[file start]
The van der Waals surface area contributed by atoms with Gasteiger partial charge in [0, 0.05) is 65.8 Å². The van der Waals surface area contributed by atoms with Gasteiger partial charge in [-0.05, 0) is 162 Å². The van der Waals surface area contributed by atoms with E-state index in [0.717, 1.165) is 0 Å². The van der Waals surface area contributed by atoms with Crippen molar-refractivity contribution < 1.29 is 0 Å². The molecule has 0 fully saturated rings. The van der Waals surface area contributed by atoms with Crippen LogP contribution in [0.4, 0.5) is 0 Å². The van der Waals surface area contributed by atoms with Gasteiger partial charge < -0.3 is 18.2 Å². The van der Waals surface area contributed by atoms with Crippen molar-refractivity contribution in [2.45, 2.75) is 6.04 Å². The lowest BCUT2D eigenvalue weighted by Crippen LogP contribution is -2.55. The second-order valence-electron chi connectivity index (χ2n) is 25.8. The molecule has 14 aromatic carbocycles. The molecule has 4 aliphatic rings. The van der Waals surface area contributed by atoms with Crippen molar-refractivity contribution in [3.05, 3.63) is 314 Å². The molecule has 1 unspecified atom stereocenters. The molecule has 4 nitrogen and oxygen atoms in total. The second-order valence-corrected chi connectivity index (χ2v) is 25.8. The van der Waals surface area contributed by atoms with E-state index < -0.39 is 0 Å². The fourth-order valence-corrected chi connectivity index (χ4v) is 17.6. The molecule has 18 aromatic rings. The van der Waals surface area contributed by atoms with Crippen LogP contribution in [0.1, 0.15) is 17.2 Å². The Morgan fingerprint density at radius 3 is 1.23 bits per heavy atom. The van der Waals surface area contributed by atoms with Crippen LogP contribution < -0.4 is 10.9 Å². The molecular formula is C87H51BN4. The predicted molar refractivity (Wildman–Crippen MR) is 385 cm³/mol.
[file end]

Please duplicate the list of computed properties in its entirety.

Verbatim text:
The van der Waals surface area contributed by atoms with Gasteiger partial charge in [0, 0.05) is 65.8 Å². The van der Waals surface area contributed by atoms with Gasteiger partial charge in [-0.05, 0) is 162 Å². The van der Waals surface area contributed by atoms with E-state index in [0.717, 1.165) is 0 Å². The van der Waals surface area contributed by atoms with Crippen molar-refractivity contribution < 1.29 is 0 Å². The molecule has 0 fully saturated rings. The van der Waals surface area contributed by atoms with Crippen LogP contribution in [0.4, 0.5) is 0 Å². The van der Waals surface area contributed by atoms with Gasteiger partial charge < -0.3 is 18.2 Å². The van der Waals surface area contributed by atoms with Crippen molar-refractivity contribution in [2.45, 2.75) is 6.04 Å². The lowest BCUT2D eigenvalue weighted by Crippen LogP contribution is -2.55. The second-order valence-electron chi connectivity index (χ2n) is 25.8. The molecule has 14 aromatic carbocycles. The molecule has 4 aliphatic rings. The van der Waals surface area contributed by atoms with Crippen molar-refractivity contribution in [3.05, 3.63) is 314 Å². The molecule has 1 unspecified atom stereocenters. The molecule has 4 nitrogen and oxygen atoms in total. The second-order valence-corrected chi connectivity index (χ2v) is 25.8. The van der Waals surface area contributed by atoms with E-state index < -0.39 is 0 Å². The fourth-order valence-corrected chi connectivity index (χ4v) is 17.6. The molecule has 18 aromatic rings. The van der Waals surface area contributed by atoms with Crippen LogP contribution in [0.1, 0.15) is 17.2 Å². The Morgan fingerprint density at radius 3 is 1.23 bits per heavy atom. The van der Waals surface area contributed by atoms with Crippen LogP contribution < -0.4 is 10.9 Å². The molecular formula is C87H51BN4. The predicted molar refractivity (Wildman–Crippen MR) is 385 cm³/mol.